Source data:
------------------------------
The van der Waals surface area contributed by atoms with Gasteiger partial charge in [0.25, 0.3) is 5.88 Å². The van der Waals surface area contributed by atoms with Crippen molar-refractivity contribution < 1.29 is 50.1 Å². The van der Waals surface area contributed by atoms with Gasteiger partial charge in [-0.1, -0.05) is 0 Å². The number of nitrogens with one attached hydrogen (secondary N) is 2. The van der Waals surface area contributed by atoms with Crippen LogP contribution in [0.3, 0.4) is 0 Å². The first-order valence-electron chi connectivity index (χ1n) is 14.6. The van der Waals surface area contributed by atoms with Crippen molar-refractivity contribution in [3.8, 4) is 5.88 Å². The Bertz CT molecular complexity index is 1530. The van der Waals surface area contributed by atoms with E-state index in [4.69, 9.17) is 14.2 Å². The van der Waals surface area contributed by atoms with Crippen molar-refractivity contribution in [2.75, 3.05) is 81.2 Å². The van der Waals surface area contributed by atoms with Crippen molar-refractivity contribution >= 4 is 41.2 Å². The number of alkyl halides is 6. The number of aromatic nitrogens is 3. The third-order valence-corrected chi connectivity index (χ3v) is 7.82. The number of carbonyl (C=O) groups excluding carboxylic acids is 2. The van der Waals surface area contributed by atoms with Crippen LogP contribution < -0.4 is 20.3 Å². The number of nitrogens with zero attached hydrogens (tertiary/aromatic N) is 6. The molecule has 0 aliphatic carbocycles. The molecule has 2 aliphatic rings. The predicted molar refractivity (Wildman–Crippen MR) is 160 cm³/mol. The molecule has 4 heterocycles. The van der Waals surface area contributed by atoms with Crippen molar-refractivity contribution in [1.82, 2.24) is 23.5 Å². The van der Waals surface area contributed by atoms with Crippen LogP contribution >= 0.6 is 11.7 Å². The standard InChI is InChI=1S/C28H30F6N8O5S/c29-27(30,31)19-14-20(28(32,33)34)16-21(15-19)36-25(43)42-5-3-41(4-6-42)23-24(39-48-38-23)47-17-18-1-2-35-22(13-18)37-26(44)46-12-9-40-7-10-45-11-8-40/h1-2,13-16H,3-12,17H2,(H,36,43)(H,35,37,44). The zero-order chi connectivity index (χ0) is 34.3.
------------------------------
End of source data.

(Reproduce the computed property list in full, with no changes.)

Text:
The van der Waals surface area contributed by atoms with Gasteiger partial charge in [0.25, 0.3) is 5.88 Å². The van der Waals surface area contributed by atoms with Crippen molar-refractivity contribution < 1.29 is 50.1 Å². The van der Waals surface area contributed by atoms with Gasteiger partial charge in [-0.1, -0.05) is 0 Å². The number of nitrogens with one attached hydrogen (secondary N) is 2. The van der Waals surface area contributed by atoms with Crippen LogP contribution in [0.3, 0.4) is 0 Å². The first-order valence-electron chi connectivity index (χ1n) is 14.6. The van der Waals surface area contributed by atoms with Crippen molar-refractivity contribution in [3.8, 4) is 5.88 Å². The Bertz CT molecular complexity index is 1530. The van der Waals surface area contributed by atoms with E-state index in [4.69, 9.17) is 14.2 Å². The van der Waals surface area contributed by atoms with Crippen molar-refractivity contribution in [2.75, 3.05) is 81.2 Å². The van der Waals surface area contributed by atoms with Crippen molar-refractivity contribution >= 4 is 41.2 Å². The number of alkyl halides is 6. The number of aromatic nitrogens is 3. The third-order valence-corrected chi connectivity index (χ3v) is 7.82. The number of carbonyl (C=O) groups excluding carboxylic acids is 2. The van der Waals surface area contributed by atoms with Crippen LogP contribution < -0.4 is 20.3 Å². The number of nitrogens with zero attached hydrogens (tertiary/aromatic N) is 6. The molecule has 0 aliphatic carbocycles. The molecule has 2 aliphatic rings. The predicted molar refractivity (Wildman–Crippen MR) is 160 cm³/mol. The molecule has 4 heterocycles. The van der Waals surface area contributed by atoms with Crippen molar-refractivity contribution in [1.82, 2.24) is 23.5 Å². The van der Waals surface area contributed by atoms with Crippen LogP contribution >= 0.6 is 11.7 Å². The standard InChI is InChI=1S/C28H30F6N8O5S/c29-27(30,31)19-14-20(28(32,33)34)16-21(15-19)36-25(43)42-5-3-41(4-6-42)23-24(39-48-38-23)47-17-18-1-2-35-22(13-18)37-26(44)46-12-9-40-7-10-45-11-8-40/h1-2,13-16H,3-12,17H2,(H,36,43)(H,35,37,44). The zero-order chi connectivity index (χ0) is 34.3.